Twenty years ago, my life changed forever.
I woke up and started the day much as I have for most of my adult life – by taking my Brown Girl for a walk. I’ve had a few furry friends over the years, but all of them have been the same loyal companions day in and day out. There is something wonderfully grounding in starting the day with a creature that stays by your side and loves you no matter what.
From that early and ordinary start, my day would be like no other I had. It was to be full of symbols, however. I felt linked through time to so many moments in history, so many places in time. Wedding days are rife with symbols.
I’ll admit, I geeked out on traditions that exemplified the spirit of a happy wedding. I had my “something old, something new, something borrowed, something blue.” I looked up the tradition behind certain flowers and I wanted good omens, positive vibes, moments to connect the day.
We got married on the same day as my parents. I wore my mom’s dress. My dad and I walked down the aisle to “As Time Goes By” from Casablanca, and Sleepless in Seattle. I was so proud to walk with my dad, as his health had not been good at all and I was grateful he was there to hand his princess over to the next guy taking care of her.
My mom carried daisies, just as she did on her day. I even had my cousin throw confetti down her dress after the ceremony, just as he did all those years ago. (He was only 3, and was disappointed he missed throwing his handful with the adults as my parents left the church. She bent down for him just before she got in the car, and he tossed it right down her dress. I remembered her showing me the envelope of it, one day as she was reminiscing.)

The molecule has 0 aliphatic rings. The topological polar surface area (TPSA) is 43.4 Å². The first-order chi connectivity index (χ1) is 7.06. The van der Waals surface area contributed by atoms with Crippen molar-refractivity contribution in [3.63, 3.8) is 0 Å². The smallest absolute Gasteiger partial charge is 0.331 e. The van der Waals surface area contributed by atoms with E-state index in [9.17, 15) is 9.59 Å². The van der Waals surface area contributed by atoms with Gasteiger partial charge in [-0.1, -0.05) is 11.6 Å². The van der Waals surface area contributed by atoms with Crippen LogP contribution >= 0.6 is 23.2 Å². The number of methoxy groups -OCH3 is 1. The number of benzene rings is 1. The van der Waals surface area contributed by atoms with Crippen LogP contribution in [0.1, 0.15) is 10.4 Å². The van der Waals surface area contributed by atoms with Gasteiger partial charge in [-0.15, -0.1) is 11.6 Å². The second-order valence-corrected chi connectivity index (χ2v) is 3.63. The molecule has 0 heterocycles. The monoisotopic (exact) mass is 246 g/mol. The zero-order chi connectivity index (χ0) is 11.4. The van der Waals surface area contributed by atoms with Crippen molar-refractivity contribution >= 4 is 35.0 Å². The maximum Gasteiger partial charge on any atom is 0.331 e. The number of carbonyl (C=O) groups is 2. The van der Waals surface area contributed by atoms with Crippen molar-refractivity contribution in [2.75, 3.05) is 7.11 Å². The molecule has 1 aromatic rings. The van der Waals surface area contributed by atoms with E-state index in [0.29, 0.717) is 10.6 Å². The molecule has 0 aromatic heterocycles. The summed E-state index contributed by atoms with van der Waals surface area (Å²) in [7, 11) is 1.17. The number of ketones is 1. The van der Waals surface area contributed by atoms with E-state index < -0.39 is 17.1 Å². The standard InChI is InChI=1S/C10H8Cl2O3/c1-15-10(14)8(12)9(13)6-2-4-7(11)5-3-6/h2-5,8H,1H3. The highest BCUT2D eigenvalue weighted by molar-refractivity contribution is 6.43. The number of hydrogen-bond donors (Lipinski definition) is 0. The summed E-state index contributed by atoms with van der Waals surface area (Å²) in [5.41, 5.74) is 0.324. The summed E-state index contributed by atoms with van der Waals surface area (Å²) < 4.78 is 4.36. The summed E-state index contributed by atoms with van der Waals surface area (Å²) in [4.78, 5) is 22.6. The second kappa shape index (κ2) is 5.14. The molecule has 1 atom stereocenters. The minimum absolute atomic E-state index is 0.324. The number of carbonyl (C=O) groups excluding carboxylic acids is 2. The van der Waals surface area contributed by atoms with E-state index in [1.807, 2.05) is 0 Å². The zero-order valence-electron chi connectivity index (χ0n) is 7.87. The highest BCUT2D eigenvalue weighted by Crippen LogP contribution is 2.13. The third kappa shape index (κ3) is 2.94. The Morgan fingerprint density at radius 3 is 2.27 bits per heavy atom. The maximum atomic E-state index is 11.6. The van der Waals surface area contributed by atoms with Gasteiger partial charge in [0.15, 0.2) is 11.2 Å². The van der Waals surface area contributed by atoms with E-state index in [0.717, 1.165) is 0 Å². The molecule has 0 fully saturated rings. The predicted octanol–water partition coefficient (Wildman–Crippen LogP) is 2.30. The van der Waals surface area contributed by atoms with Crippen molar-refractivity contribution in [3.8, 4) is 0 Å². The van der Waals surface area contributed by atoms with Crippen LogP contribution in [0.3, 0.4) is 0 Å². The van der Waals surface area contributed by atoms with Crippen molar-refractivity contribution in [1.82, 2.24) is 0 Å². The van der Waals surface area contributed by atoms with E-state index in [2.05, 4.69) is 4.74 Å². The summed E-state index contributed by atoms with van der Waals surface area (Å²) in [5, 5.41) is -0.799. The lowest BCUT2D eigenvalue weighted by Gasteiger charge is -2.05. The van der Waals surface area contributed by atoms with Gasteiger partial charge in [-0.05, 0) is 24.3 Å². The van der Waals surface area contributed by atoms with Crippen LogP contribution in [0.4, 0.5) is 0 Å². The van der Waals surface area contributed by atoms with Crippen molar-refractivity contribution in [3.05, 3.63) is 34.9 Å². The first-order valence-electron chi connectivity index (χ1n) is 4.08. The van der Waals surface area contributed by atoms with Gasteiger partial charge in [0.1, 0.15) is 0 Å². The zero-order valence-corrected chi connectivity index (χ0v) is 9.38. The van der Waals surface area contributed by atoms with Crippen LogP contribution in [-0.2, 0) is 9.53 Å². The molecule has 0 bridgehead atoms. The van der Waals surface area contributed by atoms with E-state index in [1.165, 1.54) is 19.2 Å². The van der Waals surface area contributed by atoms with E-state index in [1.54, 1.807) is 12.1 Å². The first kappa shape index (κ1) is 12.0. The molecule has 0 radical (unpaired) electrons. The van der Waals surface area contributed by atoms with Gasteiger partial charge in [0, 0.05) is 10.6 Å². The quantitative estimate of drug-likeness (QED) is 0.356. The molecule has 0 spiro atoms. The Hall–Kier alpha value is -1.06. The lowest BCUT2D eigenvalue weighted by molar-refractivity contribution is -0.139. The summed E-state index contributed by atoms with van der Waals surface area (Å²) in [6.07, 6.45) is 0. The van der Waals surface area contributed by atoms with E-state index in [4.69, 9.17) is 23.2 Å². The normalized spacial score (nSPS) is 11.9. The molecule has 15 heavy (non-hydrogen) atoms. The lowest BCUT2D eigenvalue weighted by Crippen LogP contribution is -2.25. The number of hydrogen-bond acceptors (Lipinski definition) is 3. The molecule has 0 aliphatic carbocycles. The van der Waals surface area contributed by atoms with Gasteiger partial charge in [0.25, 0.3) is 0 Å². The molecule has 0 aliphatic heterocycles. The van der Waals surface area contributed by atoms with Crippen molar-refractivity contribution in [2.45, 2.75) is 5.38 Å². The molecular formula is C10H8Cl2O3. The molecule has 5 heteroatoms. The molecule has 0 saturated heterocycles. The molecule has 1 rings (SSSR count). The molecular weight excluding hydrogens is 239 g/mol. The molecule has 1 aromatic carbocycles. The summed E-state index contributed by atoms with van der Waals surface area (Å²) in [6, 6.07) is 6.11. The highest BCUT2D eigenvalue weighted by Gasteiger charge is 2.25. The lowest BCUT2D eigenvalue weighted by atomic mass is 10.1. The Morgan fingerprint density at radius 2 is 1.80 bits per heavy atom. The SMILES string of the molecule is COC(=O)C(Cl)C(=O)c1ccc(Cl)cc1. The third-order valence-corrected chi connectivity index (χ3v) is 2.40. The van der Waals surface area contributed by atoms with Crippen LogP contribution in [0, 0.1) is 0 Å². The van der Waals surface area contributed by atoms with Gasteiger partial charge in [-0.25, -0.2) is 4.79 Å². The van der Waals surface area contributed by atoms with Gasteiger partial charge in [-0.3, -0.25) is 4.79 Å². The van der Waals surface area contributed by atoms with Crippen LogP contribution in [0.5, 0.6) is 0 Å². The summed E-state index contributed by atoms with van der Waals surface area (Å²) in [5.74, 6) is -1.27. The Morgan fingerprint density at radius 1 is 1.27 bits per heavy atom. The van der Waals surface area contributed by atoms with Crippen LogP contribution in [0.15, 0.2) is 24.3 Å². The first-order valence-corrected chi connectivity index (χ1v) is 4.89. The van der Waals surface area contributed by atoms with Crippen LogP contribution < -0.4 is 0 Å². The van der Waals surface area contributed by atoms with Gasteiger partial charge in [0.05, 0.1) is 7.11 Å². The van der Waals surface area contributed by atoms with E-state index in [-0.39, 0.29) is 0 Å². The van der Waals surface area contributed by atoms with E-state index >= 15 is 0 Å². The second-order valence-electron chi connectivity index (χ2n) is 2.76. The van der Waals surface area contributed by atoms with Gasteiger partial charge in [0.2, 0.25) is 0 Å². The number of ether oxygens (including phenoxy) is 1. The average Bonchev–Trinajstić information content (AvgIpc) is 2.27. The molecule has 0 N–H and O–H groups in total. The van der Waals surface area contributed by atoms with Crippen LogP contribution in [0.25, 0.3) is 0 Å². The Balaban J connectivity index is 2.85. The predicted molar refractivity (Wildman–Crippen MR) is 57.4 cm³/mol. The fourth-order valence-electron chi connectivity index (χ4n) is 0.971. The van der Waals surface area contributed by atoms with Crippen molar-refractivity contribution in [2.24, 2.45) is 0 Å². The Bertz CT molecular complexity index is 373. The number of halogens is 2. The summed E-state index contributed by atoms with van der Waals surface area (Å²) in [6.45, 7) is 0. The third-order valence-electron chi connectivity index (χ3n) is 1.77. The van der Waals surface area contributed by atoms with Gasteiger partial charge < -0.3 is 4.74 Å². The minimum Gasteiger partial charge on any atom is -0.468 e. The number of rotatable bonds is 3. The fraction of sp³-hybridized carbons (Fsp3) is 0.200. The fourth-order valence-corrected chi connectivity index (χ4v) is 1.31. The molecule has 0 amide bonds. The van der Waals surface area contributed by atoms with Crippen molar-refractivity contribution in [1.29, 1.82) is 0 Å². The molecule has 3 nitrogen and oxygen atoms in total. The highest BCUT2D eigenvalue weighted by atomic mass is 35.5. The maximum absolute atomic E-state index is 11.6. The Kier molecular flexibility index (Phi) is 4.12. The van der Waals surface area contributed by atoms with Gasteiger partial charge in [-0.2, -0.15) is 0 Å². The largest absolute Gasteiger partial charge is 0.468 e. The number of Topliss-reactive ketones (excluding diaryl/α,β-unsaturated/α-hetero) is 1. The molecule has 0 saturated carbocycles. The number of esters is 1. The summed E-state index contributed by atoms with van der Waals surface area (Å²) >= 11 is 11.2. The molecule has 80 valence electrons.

We incorporated personal symbols too. Our first connection, our first date, was with our dogs. It was important they be a part of our celebration, so they played key roles in the ceremony. His Doberman was our ring bearer, walking with my stepdaughter down the aisle; my Chocolate Lab was my flower girl, led by my goddaughter.
My hubby had no one from back east able to come out to Vancouver. We had a picture of his mom on a reserved seat right up front, in her honour. His best friend was busy with young kids. His sister was moving that weekend in Montreal. And yet he was all about me having time with my people.
- My longest-standing girlfriend came all the way from Ghana with her family so she could be my Matron of Honour and her daughter (my goddaughter) could be a bridesmaid. She brought a coin for me to carry in my shoe as a token of good fortune.
- my best girlfriend in Canada designed T-shirts for our family to wear that weekend, and delivered them personally from Calgary.
- all my aunts and uncles were there (it turned out to be the last time that my dad would be with all of his siblings)
Everything was done outside, at Brock House in Point Grey, Vancouver. Thankfully Mother Nature was kind and we had a pleasant day. We didn’t spend money on a photographer as we were keeping expenses low, but a friend took a beautiful group shot and my dad thankfully couldn’t resist snapping a few frames. This was before the days of smart phones – we had Instamatic cameras for guests to be put out on the tables, but no one remembered to do that. (I didn’t have a wedding planner, either.)
Dancing was another big part of our life, and our wedding. Hubbie and his daughter did a lovely cha-cha, and my dad and I danced to the Platters. For our dance together, I changed into the dress I was to wear on our destination wedding in Jamaica (I wore it there 13 years later).
It all went by too fast. I remember moments, but wish there were more. A few people had to leave before I had much of a chance to chat with them. And of course Hubbie and I hardly had anything to eat. The buffet looked lovely, though.